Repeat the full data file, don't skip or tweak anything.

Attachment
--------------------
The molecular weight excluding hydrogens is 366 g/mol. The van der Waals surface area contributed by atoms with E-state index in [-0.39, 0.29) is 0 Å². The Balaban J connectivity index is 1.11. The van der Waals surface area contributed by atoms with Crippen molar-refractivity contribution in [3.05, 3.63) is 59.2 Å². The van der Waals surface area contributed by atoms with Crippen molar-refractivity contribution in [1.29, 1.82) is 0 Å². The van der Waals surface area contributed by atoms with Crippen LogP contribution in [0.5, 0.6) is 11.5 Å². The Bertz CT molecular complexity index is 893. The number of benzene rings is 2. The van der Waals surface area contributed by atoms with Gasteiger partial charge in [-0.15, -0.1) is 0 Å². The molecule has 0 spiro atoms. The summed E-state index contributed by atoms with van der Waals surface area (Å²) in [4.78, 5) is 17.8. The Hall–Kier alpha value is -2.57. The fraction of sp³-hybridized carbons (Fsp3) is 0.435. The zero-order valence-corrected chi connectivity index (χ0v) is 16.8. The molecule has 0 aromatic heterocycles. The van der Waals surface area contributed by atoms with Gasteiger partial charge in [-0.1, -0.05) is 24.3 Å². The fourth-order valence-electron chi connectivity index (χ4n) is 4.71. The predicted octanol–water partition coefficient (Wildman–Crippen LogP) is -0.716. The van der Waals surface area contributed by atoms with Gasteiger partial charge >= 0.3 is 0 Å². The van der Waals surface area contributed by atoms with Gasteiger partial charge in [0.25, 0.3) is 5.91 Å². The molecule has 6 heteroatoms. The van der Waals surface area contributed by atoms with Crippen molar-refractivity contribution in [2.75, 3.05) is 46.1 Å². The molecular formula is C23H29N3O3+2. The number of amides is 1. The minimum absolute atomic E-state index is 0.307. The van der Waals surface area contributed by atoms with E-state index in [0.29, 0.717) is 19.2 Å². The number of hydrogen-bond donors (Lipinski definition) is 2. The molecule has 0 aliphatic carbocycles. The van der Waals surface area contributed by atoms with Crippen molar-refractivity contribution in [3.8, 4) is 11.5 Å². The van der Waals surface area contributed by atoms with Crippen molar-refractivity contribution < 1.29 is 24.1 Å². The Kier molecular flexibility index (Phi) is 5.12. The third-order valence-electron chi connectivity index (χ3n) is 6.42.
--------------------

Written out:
The molecular weight excluding hydrogens is 366 g/mol. The van der Waals surface area contributed by atoms with E-state index in [-0.39, 0.29) is 0 Å². The Balaban J connectivity index is 1.11. The van der Waals surface area contributed by atoms with Crippen molar-refractivity contribution in [3.05, 3.63) is 59.2 Å². The van der Waals surface area contributed by atoms with Crippen molar-refractivity contribution in [1.29, 1.82) is 0 Å². The van der Waals surface area contributed by atoms with Crippen LogP contribution in [0.5, 0.6) is 11.5 Å². The Bertz CT molecular complexity index is 893. The number of benzene rings is 2. The van der Waals surface area contributed by atoms with Gasteiger partial charge in [-0.15, -0.1) is 0 Å². The molecule has 0 spiro atoms. The summed E-state index contributed by atoms with van der Waals surface area (Å²) in [4.78, 5) is 17.8. The Hall–Kier alpha value is -2.57. The fraction of sp³-hybridized carbons (Fsp3) is 0.435. The zero-order valence-corrected chi connectivity index (χ0v) is 16.8. The molecule has 0 aromatic heterocycles. The van der Waals surface area contributed by atoms with Gasteiger partial charge in [-0.1, -0.05) is 24.3 Å². The fourth-order valence-electron chi connectivity index (χ4n) is 4.71. The predicted octanol–water partition coefficient (Wildman–Crippen LogP) is -0.716. The van der Waals surface area contributed by atoms with Gasteiger partial charge >= 0.3 is 0 Å². The van der Waals surface area contributed by atoms with Gasteiger partial charge in [0.25, 0.3) is 5.91 Å². The molecule has 6 heteroatoms. The van der Waals surface area contributed by atoms with Crippen molar-refractivity contribution in [2.75, 3.05) is 46.1 Å². The molecular formula is C23H29N3O3+2. The number of amides is 1. The minimum absolute atomic E-state index is 0.307. The van der Waals surface area contributed by atoms with E-state index in [0.29, 0.717) is 19.2 Å². The number of hydrogen-bond donors (Lipinski definition) is 2. The molecule has 0 aliphatic carbocycles. The van der Waals surface area contributed by atoms with Crippen molar-refractivity contribution in [3.8, 4) is 11.5 Å². The van der Waals surface area contributed by atoms with Crippen molar-refractivity contribution < 1.29 is 24.1 Å². The Kier molecular flexibility index (Phi) is 5.12. The third-order valence-electron chi connectivity index (χ3n) is 6.42.